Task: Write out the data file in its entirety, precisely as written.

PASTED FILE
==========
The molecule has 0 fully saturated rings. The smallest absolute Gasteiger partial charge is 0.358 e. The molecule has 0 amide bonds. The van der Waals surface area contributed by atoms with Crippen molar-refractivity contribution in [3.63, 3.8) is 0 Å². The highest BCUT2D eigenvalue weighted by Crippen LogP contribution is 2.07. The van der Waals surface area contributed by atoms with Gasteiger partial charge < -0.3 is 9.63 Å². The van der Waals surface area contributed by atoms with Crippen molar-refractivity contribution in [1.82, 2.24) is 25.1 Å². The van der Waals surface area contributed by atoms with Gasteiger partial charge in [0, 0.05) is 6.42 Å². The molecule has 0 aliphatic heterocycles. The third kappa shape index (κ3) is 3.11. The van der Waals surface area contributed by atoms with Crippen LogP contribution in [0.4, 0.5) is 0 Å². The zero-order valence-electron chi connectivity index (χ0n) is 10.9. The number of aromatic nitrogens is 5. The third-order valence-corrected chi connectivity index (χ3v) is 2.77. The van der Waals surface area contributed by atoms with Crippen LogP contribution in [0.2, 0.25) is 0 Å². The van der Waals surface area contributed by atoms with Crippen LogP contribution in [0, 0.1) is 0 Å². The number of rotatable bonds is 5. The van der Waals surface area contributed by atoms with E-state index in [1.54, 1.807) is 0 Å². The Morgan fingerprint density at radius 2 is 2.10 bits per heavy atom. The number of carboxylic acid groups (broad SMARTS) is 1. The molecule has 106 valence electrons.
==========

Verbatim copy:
The molecule has 0 fully saturated rings. The smallest absolute Gasteiger partial charge is 0.358 e. The molecule has 0 amide bonds. The van der Waals surface area contributed by atoms with Crippen molar-refractivity contribution in [3.63, 3.8) is 0 Å². The highest BCUT2D eigenvalue weighted by Crippen LogP contribution is 2.07. The van der Waals surface area contributed by atoms with Gasteiger partial charge < -0.3 is 9.63 Å². The van der Waals surface area contributed by atoms with Crippen molar-refractivity contribution in [1.82, 2.24) is 25.1 Å². The van der Waals surface area contributed by atoms with Gasteiger partial charge in [0, 0.05) is 6.42 Å². The molecule has 0 aliphatic heterocycles. The third kappa shape index (κ3) is 3.11. The van der Waals surface area contributed by atoms with Crippen LogP contribution in [0.4, 0.5) is 0 Å². The zero-order valence-electron chi connectivity index (χ0n) is 10.9. The number of aromatic nitrogens is 5. The third-order valence-corrected chi connectivity index (χ3v) is 2.77. The van der Waals surface area contributed by atoms with Crippen LogP contribution in [0.2, 0.25) is 0 Å². The van der Waals surface area contributed by atoms with Crippen LogP contribution in [0, 0.1) is 0 Å². The number of rotatable bonds is 5. The van der Waals surface area contributed by atoms with E-state index in [1.54, 1.807) is 0 Å². The Morgan fingerprint density at radius 2 is 2.10 bits per heavy atom. The number of carboxylic acid groups (broad SMARTS) is 1. The molecule has 106 valence electrons.